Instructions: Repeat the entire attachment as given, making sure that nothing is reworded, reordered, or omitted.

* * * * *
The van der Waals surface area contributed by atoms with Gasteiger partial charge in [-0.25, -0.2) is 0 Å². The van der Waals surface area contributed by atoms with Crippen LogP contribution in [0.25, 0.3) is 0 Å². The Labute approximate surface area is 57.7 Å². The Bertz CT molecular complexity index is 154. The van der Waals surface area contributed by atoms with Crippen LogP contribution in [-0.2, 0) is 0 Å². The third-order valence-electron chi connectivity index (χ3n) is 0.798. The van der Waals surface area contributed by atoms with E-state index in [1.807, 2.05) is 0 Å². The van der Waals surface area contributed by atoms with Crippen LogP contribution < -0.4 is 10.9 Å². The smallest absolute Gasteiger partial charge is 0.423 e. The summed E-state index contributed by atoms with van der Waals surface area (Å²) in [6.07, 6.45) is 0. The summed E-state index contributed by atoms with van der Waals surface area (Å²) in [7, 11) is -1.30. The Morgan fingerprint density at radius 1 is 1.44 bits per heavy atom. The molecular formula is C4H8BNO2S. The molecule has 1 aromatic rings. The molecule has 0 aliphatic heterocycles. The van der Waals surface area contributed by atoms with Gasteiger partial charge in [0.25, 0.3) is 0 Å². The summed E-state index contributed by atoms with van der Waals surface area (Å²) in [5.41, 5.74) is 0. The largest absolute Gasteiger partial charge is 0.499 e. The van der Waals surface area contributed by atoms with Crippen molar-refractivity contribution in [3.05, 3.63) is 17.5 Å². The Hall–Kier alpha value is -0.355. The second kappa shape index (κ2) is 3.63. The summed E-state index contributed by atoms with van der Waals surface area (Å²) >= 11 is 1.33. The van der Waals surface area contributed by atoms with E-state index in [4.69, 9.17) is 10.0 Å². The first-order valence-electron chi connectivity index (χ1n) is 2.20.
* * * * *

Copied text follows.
The van der Waals surface area contributed by atoms with Gasteiger partial charge in [-0.25, -0.2) is 0 Å². The van der Waals surface area contributed by atoms with Crippen LogP contribution in [0.25, 0.3) is 0 Å². The Labute approximate surface area is 57.7 Å². The Bertz CT molecular complexity index is 154. The van der Waals surface area contributed by atoms with Crippen LogP contribution in [-0.2, 0) is 0 Å². The third-order valence-electron chi connectivity index (χ3n) is 0.798. The van der Waals surface area contributed by atoms with E-state index in [1.807, 2.05) is 0 Å². The van der Waals surface area contributed by atoms with Crippen LogP contribution < -0.4 is 10.9 Å². The smallest absolute Gasteiger partial charge is 0.423 e. The summed E-state index contributed by atoms with van der Waals surface area (Å²) in [6.07, 6.45) is 0. The summed E-state index contributed by atoms with van der Waals surface area (Å²) in [7, 11) is -1.30. The Morgan fingerprint density at radius 1 is 1.44 bits per heavy atom. The molecular formula is C4H8BNO2S. The molecule has 1 aromatic rings. The molecule has 0 aliphatic heterocycles. The van der Waals surface area contributed by atoms with Gasteiger partial charge in [0.25, 0.3) is 0 Å². The summed E-state index contributed by atoms with van der Waals surface area (Å²) in [5.41, 5.74) is 0. The largest absolute Gasteiger partial charge is 0.499 e. The van der Waals surface area contributed by atoms with Crippen molar-refractivity contribution in [3.05, 3.63) is 17.5 Å². The Hall–Kier alpha value is -0.355. The second kappa shape index (κ2) is 3.63. The summed E-state index contributed by atoms with van der Waals surface area (Å²) >= 11 is 1.33. The van der Waals surface area contributed by atoms with E-state index in [4.69, 9.17) is 10.0 Å². The first-order valence-electron chi connectivity index (χ1n) is 2.20.